It’s too bad it takes a disaster like Hurricane Katrina to draw the media’s attention to the disenfranchised and economically marginal in this “land of plenty” but that seems to be an obvious conclusion from this week’s coverage of the tragic situation in New Orleans. After years of drift by both TV news and newspapers toward serving advertisers who seek consumers with money rather than citizens who want to be nourished with information, this turn of events would be celebrated if it weren’t for the tragedy it took to generate it.
Even then it was a mixed bag. CNN’s curmudgeonly Jack Cafferty, repeatedly asked the question whether aid would be so slow in coming if the victims were the white, upper middle class instead of the largely poor, African American faces of victims that were flashed on the nation’s television screens this week. Other reporters started referring to the victims as refugees—quickly consigning the victims to third world status—a kind of “other” status that suggests they are less than “normal” Americans.
But largely, the reporting corps which has made it to New Orleans, many of whom had reported disasters abroad, have expressed their own personal shock at what was happening within the borders of the richest country in the world. While right wing radio commentators were busy victim blaming (who, in their pathetic world view, undoubtedly were wondering why families on welfare weren’t just packing up their Cadillacs and getting out of the city), reporters on the ground saw the dehumanized way in which people were being forced to cope and actually were able to generate some empathy for their plight.
The right wing talk crowd was merely aping the attitude expressed repeatedly by George Bush’s FEMA director, Michael Brown, who in one interview on MSNBC said several times “those who chose not to evacuate” before finally amending it to could not evacuate. This was countered by some reporters astute and knowledgeable enough to report that over a third of New Orleans residents do not own cars. Other officials, notably the governor of Louisiana, Kathleen Blanco, started talking tough about “shoot to kill” orders for those caught looting when it was obvious that most looting was a matter of survival—food and water—and that only a few were trying to procure luxury items Again, some reporters commented that shoot to kill orders sounded more than a little harsh for a population obviously experiencing severe psychological and physical trauma.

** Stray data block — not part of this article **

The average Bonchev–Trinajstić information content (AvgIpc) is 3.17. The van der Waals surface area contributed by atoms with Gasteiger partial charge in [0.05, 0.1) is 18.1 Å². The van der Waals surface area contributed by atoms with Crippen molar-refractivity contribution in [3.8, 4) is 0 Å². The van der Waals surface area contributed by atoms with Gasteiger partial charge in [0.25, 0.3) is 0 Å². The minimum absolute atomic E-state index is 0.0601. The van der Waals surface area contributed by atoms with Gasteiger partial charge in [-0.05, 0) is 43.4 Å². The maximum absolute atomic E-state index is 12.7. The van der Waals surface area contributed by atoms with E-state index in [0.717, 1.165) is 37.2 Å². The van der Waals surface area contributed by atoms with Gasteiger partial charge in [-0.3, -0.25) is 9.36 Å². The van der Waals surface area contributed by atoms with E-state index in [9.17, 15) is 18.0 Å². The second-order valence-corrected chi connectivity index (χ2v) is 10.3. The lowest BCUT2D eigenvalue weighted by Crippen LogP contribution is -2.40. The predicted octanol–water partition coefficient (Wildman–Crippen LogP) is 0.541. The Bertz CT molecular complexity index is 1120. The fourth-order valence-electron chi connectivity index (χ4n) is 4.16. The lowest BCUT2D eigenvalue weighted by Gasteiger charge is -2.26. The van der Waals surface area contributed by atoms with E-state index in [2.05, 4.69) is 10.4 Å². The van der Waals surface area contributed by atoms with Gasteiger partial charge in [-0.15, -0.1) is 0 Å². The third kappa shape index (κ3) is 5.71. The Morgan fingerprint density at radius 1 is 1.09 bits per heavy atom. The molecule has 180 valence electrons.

This discovery (or perhaps in the legacy of the great documentaries like “Harvest of Shame,” re-discovery) of the poor by the nation’s news media is a welcome development after years in which things like welfare reform and health care were treated largely as a budget issues rather than issues of human dignity. In many ways, the media are merely following the cues of political leaders on both sides of the aisle who are usually preoccupied with playing to the issues of campaign contributors. A politics driven by campaign contributions given by a tiny minority of affluent people will not be focusing on issues which affect the vast majority struggling to make ends meet.
Perhaps this tragedy will mark a turn in values and priorities for the nation’s news reporters. Perhaps many of these well paid denizens of journalism now recognize there are two very separate Americas—the incredibly affluent which jets about the country and world like it is at their disposal and the growing sector of America which is experiencing a long, slow downward mobility as manufacturing and service work wages decline to sweatshop levels. Perhaps the kind of reporting which can unite the country will replace the kind of reporting which has exacerbated its divisions. Perhaps. But I wouldn’t hold my breath.
James H. Wittebols is a professor of Communication Studies at the University of Windsor. He is the author of two books The Soap Opera Paradigm: Television Programming and Corporate Priorities (Rowman and Littlefield, 2004) and Watching M*A*S*H, Watching America: A Social History of the 1972-83 Television Series (McFarland Publishers, 1998). His website and blog can be accessed at http://www.jameshwittebols.com. He can be reached by email at firstname.lastname@example.org